An Unexpected Move In-House

Brian Miller figured out that a good general counsel provides solutions that fall between the absolutes of "yes" and "no"

AES general counsel Brian Miller was invited to interview for a position at AES in the spring of 2001. The evening following the interview, he recalls telling his wife, “Not in a million years would I work in-house.” Shortly thereafter, Miller resigned from his litigation position with a New York firm, accepted a position at AES, and moved from Connecticut to Virginia.

Within a year, the AES stock price plunged from more than $38 a share to under $1, providing Miller a ripe environment for development. As he reflects on that period of AES’s history, Miller says, “I was in a very difficult place at the right time.” During that time, and in the years since that downturn, AES has provided Miller immense and varied opportunities to grow and expand his legal, business, and industry experience. Here, he shares those insights.

Brian Miller, general counsel of AES Corporation

You said that when you were hired by AES you were in a “difficult place at the right time.” Can you explain what you mean?

Brian Miller: The sudden and numerous problems facing AES allowed me to obtain industry and business experience that I never would have experienced as outside counsel. In fact, within months after I accepted the position, AES faced more than just problems; we faced multiple crises across our global portfolio—dozens of lawsuits, billions of dollars of debt that needed restructuring, reduction in force, sale/bankruptcy of some businesses, restatements, and ultimately a management reorganization.

I do not recommend crisis as a preferred means to gain experience, but in my situation, we had minimal in-house legal staff, and therefore I was given the opportunity to play a leadership role with the team responding to the problems. Even more valuable, I was provided opportunities to work directly with all levels of AES people in our businesses around the globe. Through that experience I learned that it was the people of AES, and the core values of AES, that truly make AES a great place to work.

How do the values of AES inform your decision making and your role?

Values have always been a part of AES. Our values are the foundation for our business decisions and fundamental to how we operate. As we often say, AES’s values are more than just words on paper, because how we provide our goods and services is just as important to us as the goods and services that we provide. Although I strongly support implementing strong processes and procedures, I have always believed that our values and culture provide the key guidance and support for our people to navigate the legal and compliance challenges that result from AES operating under a very broad range of economic, political, social, and cultural customs and traditions, and an equivalent variety of local, regional, and international laws and regulations.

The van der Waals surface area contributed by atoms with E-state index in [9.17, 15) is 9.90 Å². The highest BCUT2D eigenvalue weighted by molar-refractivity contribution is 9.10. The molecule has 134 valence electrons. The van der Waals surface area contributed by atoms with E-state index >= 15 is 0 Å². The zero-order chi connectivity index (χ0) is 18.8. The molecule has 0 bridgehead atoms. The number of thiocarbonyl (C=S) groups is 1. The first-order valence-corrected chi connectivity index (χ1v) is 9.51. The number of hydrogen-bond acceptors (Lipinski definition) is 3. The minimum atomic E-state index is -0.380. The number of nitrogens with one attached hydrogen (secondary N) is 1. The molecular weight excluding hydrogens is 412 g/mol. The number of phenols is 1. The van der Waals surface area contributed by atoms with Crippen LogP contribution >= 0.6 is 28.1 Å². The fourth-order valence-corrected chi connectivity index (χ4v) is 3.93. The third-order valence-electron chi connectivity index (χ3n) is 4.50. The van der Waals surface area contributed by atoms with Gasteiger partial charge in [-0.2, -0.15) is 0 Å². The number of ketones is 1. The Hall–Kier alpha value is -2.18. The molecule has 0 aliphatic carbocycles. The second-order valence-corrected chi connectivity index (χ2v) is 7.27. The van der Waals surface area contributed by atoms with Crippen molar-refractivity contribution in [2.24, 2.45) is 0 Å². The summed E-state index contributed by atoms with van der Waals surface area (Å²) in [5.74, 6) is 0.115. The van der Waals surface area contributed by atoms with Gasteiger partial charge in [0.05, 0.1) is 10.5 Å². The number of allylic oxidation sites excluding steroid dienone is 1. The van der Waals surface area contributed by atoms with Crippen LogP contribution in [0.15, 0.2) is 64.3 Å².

How are you involved with AES leadership during the strategic planning process?

AES not only encourages but also expects people to work as teams, as strong performing teams provide a true competitive advantage. This team attitude runs throughout AES, including the board of directors and the executive leadership team, what we call the ELT, which is comprised of the CEO, COO, CFO, CIO, and me. We  hold regular team meetings to discuss and at times provide approval for many issues, including company strategy, business development, and capital investment decisions. In those meetings, we often include other leaders, such as the SVP of HR, VP of strategy, controller, treasurer, etc.

My role is not limited to voicing a yes or no related to regulatory or legal issues. AES lawyers are expected to understand the business and be involved early in the decision-making process, not just at the end to “paper” the deal. AES has provided legal team members, including me, diverse job experiences to gain business knowledge, including serving on several AES boards, such as AES Solar, a joint venture that developed and operated solar businesses; AES Entek, a joint venture developing business in Turkey; and DPL, our utility in Dayton, Ohio.